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1.  Tumor budding as a risk factor of lymph node metastasis in submucosal invasive T1 colorectal carcinoma: a retrospective study 
BMC Surgery  2012;12:16.
Background
This study was designed to identify risk factors for lymph node metastasis of early stage colorectal cancer, which was confirmed to a carcinoma that invaded the submucosa after radical resection.
Methods
In total, 55 patients revealing submucosal invasive colorectal carcinoma on pathology who underwent curative radical resection at the Department of Surgery, St. Vincent’s Hospital, The Catholic University of Korea from January 2007 to September 2010 were evaluated retrospectively. Tumor size, depth of submucosal invasion, histologic grade, lymphovascular invasion, tumor budding, and microacinar structure were reviewed by a single pathologist. Student t-test for continuous variables and Chi-square test for categorical variables were used for comparing the clinicopathological features between two groups (whether lymph node involvement existed or not). Continuous variables are expressed as the mean ± standard error while statistical significance is accepted at P < 0.05.
Results
The mean age of 55 patients (34 males and 21 females) was 61.2 ± 9.6 years (range, 43–83). Histologically, eight (14.5%) patients had metastatic lymph node. In the univariate analysis, tumor budding (P = 0.047) was the only factor that was significantly associated with lymph node metastasis. Also, the tumor budding had a sensitivity of 83.3%, a specificity of 60.5%, and a negative predictive value of 0.958 for lymph node metastasis in submucosal invasive T1 colorectal cancer.
Conclusions
The tumor budding seems to have a high sensitivity (83.3%), acceptable specificity (60.5%), and a high negative predictive value (0.958). A close examination of pathologic finding including tumor budding should be performed in order to manage early CRC properly.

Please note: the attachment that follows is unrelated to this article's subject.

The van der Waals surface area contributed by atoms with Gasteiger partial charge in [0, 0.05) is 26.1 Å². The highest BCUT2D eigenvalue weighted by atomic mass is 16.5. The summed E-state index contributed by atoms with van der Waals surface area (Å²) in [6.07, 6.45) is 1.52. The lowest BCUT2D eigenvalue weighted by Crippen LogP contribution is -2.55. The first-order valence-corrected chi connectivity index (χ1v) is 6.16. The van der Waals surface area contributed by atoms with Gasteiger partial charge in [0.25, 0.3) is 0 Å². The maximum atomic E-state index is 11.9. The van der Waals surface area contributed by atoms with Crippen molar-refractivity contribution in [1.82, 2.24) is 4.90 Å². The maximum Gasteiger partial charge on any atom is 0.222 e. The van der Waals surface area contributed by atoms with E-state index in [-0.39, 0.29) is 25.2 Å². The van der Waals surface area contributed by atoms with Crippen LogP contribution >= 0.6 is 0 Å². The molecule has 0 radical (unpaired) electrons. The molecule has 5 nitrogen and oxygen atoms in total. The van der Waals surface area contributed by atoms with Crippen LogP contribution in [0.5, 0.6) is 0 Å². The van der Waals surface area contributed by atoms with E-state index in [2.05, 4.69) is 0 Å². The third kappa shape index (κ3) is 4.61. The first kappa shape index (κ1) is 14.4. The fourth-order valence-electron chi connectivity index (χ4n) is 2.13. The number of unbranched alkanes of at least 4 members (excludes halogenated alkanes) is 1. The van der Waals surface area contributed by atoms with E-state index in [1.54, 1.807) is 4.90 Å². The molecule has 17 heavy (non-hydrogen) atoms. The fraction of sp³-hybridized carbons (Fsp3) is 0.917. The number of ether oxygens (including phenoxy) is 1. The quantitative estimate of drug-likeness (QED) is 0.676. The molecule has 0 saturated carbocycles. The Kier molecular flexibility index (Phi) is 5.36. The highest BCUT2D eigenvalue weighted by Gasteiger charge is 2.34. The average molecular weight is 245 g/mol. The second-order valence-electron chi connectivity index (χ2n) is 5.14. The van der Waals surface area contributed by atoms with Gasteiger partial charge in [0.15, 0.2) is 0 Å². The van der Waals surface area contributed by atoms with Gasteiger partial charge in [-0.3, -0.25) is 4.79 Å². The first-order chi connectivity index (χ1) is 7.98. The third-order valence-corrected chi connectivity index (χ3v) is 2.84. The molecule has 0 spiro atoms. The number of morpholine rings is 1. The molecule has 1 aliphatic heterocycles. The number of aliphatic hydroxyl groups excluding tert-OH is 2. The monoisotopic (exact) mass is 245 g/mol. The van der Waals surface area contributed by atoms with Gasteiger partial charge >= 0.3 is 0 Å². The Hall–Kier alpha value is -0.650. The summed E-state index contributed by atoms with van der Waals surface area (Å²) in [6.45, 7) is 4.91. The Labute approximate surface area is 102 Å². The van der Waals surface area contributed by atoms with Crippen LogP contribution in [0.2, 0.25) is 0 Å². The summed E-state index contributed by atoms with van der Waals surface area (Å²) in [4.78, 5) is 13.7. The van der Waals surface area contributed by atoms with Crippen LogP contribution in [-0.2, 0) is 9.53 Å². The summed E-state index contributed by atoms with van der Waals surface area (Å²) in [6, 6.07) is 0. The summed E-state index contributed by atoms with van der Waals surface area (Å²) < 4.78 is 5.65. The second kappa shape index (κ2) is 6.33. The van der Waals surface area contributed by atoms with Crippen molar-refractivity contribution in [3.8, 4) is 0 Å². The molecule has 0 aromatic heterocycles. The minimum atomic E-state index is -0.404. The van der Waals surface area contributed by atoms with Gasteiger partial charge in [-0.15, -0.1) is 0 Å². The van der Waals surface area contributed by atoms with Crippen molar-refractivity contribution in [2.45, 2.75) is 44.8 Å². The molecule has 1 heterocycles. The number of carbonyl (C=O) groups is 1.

doi:10.1186/1471-2482-12-16
PMCID: PMC3469500  PMID: 22866826
Lymph node metastasis; T1 colorectal cancer; Tumor budding
2.  A case of inflammatory myofibroblastic tumor originated from the greater omentum in young adult 
Inflammatory myofibroblastic (IMF) tumor is a rare solid tumor that often affects children. IMF tumors occur primarily in the lung, but the tumor may affect any organ system with protean manifestations. A 22-year-old woman was evaluated for palpable low abdominal mass that had been increasing in size since two months prior. Abdominal computed tomography showed a lobulated, heterogeneous contrast enhancing soft tissue mass, 6.5 × 5.7 cm in size in the ileal mesentery. At surgery, the mass originated from the greater omentum laying in the pelvic cavity and was completely excised without tumor spillage. Histologically, the mass was a spindle cell lesion with severe atypism and some mitosis. Immunohistochemistry for anaplastic lymphoma kinase-1 revealed that the lesion was an IMF tumor. Because of its local invasiveness and its tendency to recur, this tumor can be confused with a soft tissue sarcoma. Increasing physician awareness of this entity should facilitate recognition of its clinical characteristics and laboratory findings.
doi:10.4174/jkss.2012.82.6.380
PMCID: PMC3373989  PMID: 22708101
Inflammatory myofibroblastic tumor; Spindle cell tumor; ALK-1; Omental mass

Results 1-2 (2)